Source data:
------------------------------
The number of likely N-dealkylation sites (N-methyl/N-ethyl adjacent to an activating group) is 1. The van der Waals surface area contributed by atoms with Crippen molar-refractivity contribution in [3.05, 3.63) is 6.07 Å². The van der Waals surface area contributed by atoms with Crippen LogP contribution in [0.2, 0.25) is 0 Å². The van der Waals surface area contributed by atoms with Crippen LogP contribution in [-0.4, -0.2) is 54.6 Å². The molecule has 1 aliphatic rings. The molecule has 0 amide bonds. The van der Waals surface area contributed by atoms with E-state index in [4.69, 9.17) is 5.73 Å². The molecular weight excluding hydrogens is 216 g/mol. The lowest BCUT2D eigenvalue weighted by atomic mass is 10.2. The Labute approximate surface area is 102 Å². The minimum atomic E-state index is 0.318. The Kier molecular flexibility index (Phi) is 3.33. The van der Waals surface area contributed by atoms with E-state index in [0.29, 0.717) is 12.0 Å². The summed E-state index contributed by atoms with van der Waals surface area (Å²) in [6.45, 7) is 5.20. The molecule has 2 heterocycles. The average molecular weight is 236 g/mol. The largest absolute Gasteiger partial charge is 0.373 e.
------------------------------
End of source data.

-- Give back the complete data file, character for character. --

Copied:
The number of likely N-dealkylation sites (N-methyl/N-ethyl adjacent to an activating group) is 1. The van der Waals surface area contributed by atoms with Crippen molar-refractivity contribution in [3.05, 3.63) is 6.07 Å². The van der Waals surface area contributed by atoms with Crippen LogP contribution in [0.2, 0.25) is 0 Å². The van der Waals surface area contributed by atoms with Crippen LogP contribution in [-0.4, -0.2) is 54.6 Å². The molecule has 1 aliphatic rings. The molecule has 0 amide bonds. The van der Waals surface area contributed by atoms with E-state index in [4.69, 9.17) is 5.73 Å². The molecular weight excluding hydrogens is 216 g/mol. The lowest BCUT2D eigenvalue weighted by atomic mass is 10.2. The Labute approximate surface area is 102 Å². The minimum atomic E-state index is 0.318. The Kier molecular flexibility index (Phi) is 3.33. The van der Waals surface area contributed by atoms with E-state index in [0.29, 0.717) is 12.0 Å². The summed E-state index contributed by atoms with van der Waals surface area (Å²) in [6.45, 7) is 5.20. The molecule has 2 heterocycles. The average molecular weight is 236 g/mol. The largest absolute Gasteiger partial charge is 0.373 e.